Financial Fundamentals Blog

How Do Student Loans Really Affect Your Credit Score?

  • 7 17 Staff
If you took out student loans for your college education, you may be wondering how student loans affect credit scores.    Your credit score is one of your most important assets and impacts many things in your life, such as your ability to rent an apartment, purchase a house or car, or apply for a personal loan or credit card....

5 Tips on How to Improve Your Credit Score

  • 7 17 Staff
Your credit score is one of your most important financial assets. It can affect a lot of your financial decisions such as purchasing a car or house, applying for a student loan or credit card, and even renting an apartment.    A low credit score can have many impacts on your life — and not just financially. It can also affect...

Here's How Much a Low Credit Score Can Cost You

  • Francesca Sacco
  Your credit score is often cited as one of your most important financial assets. But while financial experts love to discuss the risk of a low credit score, many consumers aren’t aware of the material costs that come with negative marks on their credit report.   The costs of a low credit score can span many aspects of your...

The Advantages of Keeping a High Credit Score

  • Francesca Sacco
  Financial experts all talk about the importance of building and maintaining good credit. But what exactly does this mean — and why should consumers care?   If you haven’t pulled a credit report or applied for credit recently, your credit score might not be at the top of your mind. But your credit score plays a crucial role in...

Tips to improve your credit score

  • Francesca Sacco
2020 was a difficult year financially for many. If the pandemic impacted your finances, it’s a good idea to develop a new strategy for any financial moves you have planned, like purchasing a home or car, or readjusting saving and spending goals.

How Credit Scores Are Determined and Why They Matter

  • Francesca Sacco
  You might not think about credit scores much in your day-to-day life — and if you’re just getting started managing your own money, you might have no idea what your credit score even is.    But while this number might reside beyond your line of sight, it can have huge implications for your short-term finances, and it could...

The difference between a hard credit inquiry vs. a soft credit inquiry and why they matter

  • Francesca Sacco
Did you know that every time you apply for credit, you could be impacting your credit score? Potential creditors or lenders check your credit history each time you apply for a new credit card or loan. Depending on the scenario and the inquiry, you could see a change in your credit score. Here’s a quick comparison of hard and...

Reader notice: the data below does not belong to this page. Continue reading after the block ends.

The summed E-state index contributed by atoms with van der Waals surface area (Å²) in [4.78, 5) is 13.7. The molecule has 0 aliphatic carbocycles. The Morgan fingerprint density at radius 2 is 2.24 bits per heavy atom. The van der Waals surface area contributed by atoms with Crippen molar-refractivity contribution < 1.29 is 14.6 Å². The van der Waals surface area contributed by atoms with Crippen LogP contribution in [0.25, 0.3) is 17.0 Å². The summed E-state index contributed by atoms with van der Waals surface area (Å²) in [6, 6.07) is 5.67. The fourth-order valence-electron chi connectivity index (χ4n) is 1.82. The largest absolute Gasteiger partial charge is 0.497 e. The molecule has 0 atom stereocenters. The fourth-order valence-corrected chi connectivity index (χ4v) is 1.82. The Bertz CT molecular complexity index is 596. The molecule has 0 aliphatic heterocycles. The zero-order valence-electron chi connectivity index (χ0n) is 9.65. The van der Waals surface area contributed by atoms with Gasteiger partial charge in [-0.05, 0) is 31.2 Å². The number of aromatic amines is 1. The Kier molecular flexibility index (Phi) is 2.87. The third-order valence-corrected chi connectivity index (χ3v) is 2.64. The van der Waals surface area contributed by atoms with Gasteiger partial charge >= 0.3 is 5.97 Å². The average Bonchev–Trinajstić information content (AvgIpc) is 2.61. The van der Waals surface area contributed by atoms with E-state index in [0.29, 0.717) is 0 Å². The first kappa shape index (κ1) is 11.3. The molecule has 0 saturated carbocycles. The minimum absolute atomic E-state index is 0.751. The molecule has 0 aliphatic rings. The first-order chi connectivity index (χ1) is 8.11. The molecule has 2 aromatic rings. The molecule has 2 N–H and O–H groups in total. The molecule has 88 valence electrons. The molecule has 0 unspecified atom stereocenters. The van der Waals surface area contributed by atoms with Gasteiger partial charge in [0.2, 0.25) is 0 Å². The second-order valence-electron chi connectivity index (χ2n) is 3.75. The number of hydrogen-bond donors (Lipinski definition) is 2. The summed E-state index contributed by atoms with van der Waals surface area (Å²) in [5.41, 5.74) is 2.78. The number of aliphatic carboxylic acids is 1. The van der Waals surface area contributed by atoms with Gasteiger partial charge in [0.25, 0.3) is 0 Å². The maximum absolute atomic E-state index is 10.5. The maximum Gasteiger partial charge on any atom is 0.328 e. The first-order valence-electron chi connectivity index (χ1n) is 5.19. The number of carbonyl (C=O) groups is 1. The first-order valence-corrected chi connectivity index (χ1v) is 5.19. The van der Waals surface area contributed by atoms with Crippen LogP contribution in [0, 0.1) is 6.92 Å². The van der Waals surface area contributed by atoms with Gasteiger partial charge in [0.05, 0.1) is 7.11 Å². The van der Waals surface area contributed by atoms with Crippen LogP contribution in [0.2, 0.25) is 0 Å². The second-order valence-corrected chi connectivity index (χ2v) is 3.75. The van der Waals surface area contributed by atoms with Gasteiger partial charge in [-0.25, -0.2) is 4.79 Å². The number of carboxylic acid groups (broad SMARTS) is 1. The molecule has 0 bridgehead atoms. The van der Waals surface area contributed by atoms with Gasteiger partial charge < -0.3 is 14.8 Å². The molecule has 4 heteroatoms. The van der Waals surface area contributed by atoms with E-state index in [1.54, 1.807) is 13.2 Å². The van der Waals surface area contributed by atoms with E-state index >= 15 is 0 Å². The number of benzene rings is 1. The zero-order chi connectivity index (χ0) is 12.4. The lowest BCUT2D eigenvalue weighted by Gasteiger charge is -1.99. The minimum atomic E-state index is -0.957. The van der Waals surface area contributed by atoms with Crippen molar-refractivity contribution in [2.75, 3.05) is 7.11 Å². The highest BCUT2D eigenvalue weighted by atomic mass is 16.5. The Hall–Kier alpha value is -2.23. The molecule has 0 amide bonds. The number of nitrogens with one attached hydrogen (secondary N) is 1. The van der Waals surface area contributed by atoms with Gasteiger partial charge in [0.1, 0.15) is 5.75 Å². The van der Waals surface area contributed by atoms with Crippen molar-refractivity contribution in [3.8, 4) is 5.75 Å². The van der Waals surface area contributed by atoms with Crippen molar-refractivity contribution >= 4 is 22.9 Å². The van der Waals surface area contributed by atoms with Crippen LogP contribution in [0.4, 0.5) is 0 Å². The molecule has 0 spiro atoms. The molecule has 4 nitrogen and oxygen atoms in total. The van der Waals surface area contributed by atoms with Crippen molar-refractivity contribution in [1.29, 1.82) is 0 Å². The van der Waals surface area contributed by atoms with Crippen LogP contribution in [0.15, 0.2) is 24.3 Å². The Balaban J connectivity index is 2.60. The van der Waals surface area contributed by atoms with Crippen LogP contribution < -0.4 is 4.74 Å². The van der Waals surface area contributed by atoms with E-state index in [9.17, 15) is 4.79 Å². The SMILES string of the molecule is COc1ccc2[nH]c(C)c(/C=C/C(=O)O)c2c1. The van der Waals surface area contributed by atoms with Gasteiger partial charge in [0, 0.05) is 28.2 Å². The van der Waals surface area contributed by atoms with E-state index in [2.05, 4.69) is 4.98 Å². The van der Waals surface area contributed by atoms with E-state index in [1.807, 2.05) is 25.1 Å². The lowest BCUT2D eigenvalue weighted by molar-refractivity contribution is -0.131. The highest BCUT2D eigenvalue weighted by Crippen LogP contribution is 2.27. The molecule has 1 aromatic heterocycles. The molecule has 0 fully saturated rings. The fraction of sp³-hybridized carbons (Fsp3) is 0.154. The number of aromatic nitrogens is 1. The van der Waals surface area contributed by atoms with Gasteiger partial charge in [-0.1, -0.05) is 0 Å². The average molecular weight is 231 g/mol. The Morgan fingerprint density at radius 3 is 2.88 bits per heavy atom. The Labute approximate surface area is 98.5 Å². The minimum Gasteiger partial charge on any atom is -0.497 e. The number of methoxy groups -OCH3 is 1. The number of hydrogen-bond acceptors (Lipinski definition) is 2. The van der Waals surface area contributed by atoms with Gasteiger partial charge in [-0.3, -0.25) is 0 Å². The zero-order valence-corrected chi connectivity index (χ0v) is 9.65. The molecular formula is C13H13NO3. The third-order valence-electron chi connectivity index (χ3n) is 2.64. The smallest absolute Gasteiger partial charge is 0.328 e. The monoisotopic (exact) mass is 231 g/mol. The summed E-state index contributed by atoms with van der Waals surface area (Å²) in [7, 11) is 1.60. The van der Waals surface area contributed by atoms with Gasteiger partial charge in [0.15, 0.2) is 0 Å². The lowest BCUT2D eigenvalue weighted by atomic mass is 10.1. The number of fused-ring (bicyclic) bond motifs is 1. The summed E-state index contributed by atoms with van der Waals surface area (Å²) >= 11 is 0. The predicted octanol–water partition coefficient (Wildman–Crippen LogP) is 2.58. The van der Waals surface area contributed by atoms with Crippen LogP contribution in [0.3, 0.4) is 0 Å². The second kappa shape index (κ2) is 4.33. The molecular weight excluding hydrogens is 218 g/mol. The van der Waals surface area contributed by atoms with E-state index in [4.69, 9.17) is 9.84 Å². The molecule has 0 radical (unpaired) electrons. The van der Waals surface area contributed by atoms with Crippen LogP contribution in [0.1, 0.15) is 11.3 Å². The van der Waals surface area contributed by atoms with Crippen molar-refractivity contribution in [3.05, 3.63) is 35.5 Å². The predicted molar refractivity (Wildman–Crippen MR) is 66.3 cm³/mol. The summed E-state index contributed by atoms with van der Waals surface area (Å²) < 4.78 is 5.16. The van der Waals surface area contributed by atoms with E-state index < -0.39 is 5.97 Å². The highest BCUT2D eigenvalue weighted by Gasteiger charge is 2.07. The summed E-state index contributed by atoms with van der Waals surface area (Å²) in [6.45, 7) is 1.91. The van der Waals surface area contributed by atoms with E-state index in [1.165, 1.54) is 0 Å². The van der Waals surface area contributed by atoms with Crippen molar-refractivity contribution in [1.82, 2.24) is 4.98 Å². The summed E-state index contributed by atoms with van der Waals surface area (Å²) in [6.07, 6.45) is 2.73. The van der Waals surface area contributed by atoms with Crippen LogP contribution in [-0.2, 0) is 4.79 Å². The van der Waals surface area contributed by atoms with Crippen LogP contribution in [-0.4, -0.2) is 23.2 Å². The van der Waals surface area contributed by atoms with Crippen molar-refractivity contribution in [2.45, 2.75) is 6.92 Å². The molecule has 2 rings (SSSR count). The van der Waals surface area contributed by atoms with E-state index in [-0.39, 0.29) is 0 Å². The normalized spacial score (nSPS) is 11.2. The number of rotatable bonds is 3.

Should I Consolidate my Debt?

  • Francesca Sacco
Are you struggling with debt and considering debt consolidation? Before you take out a consolidation loan, make sure it’s the right choice for you.

What to know before accepting COVID-related credit card relief

  • Francesca Sacco
As the COVID-19 pandemic continues, many credit card issuers are offering temporary credit card relief. But know that accepting assistance from credit issuers comes with some caveats. Here’s what you need to know if you take your credit card company up on a relief offer.

Start the New Year with a Clean Financial Slate

  • Francesca Sacco
January is right around the corner, and the New Year is the perfect time to focus on your goals. Make 2020 the year you address your financial goals. Regardless if you want to save more, improve your credit score or pay down debt, we’ve compiled a list of tips to help you start the New Year with a clean financial slate.

Tips for Recent College Grads to Avoid Common Financial Pitfalls

  • Francesca Sacco
Congratulations! Your hard work has paid off. Diploma in hand, you’re ready to tackle the next phrase of your life.

But the joy of graduating from college can quickly fade once graduates begin to grasp their new-found responsibilities, especially when it comes to their financial future. Navigating rent, a car payment, insurance, cable and groceries can be overwhelming. Throw student loan payments and other financial burdens into the mix, and it can be downright frightening.

The worst thing recent grads can do is to start using credit cards to help them maintain their lifestyle. The average college grad owes $4,100 on credit cards at the time of graduation. Not including student loans. Roughly 69% of graduates took out student loans and owe an average of $29,800 in federal and private debt.

Four signs you might be a victim of tax-related identity theft

  • Beth Ann Tabak
Though the Federal Trade Commission (FTC) reports that tax-related identity theft is on the decline, it’s still a possibility. Here are a few signs that could indicate you’re a victim.